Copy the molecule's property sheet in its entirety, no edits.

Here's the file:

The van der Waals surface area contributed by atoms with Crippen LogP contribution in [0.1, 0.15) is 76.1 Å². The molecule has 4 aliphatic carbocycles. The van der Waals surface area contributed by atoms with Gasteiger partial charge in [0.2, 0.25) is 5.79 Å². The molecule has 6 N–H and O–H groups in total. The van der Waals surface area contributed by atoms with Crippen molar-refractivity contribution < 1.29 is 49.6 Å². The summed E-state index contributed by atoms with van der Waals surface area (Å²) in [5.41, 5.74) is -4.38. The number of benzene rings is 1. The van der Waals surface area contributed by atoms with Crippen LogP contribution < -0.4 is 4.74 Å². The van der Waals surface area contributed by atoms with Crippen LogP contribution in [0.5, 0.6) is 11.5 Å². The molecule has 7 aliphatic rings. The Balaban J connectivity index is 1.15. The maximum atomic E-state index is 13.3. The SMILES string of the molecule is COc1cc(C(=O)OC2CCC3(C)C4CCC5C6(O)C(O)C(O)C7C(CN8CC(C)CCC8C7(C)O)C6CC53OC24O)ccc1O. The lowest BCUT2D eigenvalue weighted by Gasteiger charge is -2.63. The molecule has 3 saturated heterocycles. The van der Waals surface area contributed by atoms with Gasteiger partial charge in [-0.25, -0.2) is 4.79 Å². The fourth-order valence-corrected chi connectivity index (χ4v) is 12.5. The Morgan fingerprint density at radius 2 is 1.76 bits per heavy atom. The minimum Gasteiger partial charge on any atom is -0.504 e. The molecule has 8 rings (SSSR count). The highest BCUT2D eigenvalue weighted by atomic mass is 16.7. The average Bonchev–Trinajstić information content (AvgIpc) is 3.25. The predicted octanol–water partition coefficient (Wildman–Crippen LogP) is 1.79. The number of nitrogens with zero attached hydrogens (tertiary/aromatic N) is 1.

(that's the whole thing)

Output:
The van der Waals surface area contributed by atoms with Crippen LogP contribution in [0.1, 0.15) is 76.1 Å². The molecule has 4 aliphatic carbocycles. The van der Waals surface area contributed by atoms with Gasteiger partial charge in [0.2, 0.25) is 5.79 Å². The molecule has 6 N–H and O–H groups in total. The van der Waals surface area contributed by atoms with Crippen molar-refractivity contribution < 1.29 is 49.6 Å². The summed E-state index contributed by atoms with van der Waals surface area (Å²) in [5.41, 5.74) is -4.38. The number of benzene rings is 1. The van der Waals surface area contributed by atoms with Crippen LogP contribution < -0.4 is 4.74 Å². The van der Waals surface area contributed by atoms with Crippen LogP contribution in [0.5, 0.6) is 11.5 Å². The molecule has 7 aliphatic rings. The Balaban J connectivity index is 1.15. The maximum atomic E-state index is 13.3. The SMILES string of the molecule is COc1cc(C(=O)OC2CCC3(C)C4CCC5C6(O)C(O)C(O)C7C(CN8CC(C)CCC8C7(C)O)C6CC53OC24O)ccc1O. The lowest BCUT2D eigenvalue weighted by Gasteiger charge is -2.63. The molecule has 3 saturated heterocycles. The van der Waals surface area contributed by atoms with Gasteiger partial charge in [-0.25, -0.2) is 4.79 Å². The fourth-order valence-corrected chi connectivity index (χ4v) is 12.5. The Morgan fingerprint density at radius 2 is 1.76 bits per heavy atom. The minimum Gasteiger partial charge on any atom is -0.504 e. The molecule has 8 rings (SSSR count). The highest BCUT2D eigenvalue weighted by atomic mass is 16.7. The average Bonchev–Trinajstić information content (AvgIpc) is 3.25. The predicted octanol–water partition coefficient (Wildman–Crippen LogP) is 1.79. The number of nitrogens with zero attached hydrogens (tertiary/aromatic N) is 1.